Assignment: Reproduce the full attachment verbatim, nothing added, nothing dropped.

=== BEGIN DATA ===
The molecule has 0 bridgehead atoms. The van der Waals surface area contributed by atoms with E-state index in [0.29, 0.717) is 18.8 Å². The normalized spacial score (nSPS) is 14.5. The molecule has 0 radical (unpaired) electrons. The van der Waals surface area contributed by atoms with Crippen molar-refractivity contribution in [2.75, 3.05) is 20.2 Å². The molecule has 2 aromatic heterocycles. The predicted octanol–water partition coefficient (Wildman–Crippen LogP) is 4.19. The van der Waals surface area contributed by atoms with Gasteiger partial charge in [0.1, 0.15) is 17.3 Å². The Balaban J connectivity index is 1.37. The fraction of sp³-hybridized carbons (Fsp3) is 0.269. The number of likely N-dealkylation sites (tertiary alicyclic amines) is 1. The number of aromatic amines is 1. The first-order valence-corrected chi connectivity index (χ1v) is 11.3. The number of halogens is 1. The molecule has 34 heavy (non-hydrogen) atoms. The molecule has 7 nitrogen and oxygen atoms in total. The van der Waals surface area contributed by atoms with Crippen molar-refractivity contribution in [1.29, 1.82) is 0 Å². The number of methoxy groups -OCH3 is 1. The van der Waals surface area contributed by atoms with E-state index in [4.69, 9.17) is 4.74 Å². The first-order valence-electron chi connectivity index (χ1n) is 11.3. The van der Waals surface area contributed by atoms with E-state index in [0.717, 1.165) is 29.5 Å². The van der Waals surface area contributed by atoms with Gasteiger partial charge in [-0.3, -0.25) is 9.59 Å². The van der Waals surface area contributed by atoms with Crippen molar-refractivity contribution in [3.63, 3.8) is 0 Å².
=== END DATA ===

The molecule has 0 bridgehead atoms. The van der Waals surface area contributed by atoms with E-state index in [0.29, 0.717) is 18.8 Å². The normalized spacial score (nSPS) is 14.5. The molecule has 0 radical (unpaired) electrons. The van der Waals surface area contributed by atoms with Crippen molar-refractivity contribution in [2.75, 3.05) is 20.2 Å². The molecule has 2 aromatic heterocycles. The predicted octanol–water partition coefficient (Wildman–Crippen LogP) is 4.19. The van der Waals surface area contributed by atoms with Gasteiger partial charge in [0.1, 0.15) is 17.3 Å². The Balaban J connectivity index is 1.37. The fraction of sp³-hybridized carbons (Fsp3) is 0.269. The number of likely N-dealkylation sites (tertiary alicyclic amines) is 1. The number of aromatic amines is 1. The first-order valence-corrected chi connectivity index (χ1v) is 11.3. The number of halogens is 1. The molecule has 34 heavy (non-hydrogen) atoms. The molecule has 7 nitrogen and oxygen atoms in total. The van der Waals surface area contributed by atoms with Crippen molar-refractivity contribution in [1.29, 1.82) is 0 Å². The number of methoxy groups -OCH3 is 1. The van der Waals surface area contributed by atoms with E-state index in [4.69, 9.17) is 4.74 Å². The first-order valence-electron chi connectivity index (χ1n) is 11.3. The van der Waals surface area contributed by atoms with E-state index in [0.717, 1.165) is 29.5 Å². The van der Waals surface area contributed by atoms with Gasteiger partial charge in [-0.3, -0.25) is 9.59 Å². The van der Waals surface area contributed by atoms with Crippen molar-refractivity contribution in [3.63, 3.8) is 0 Å².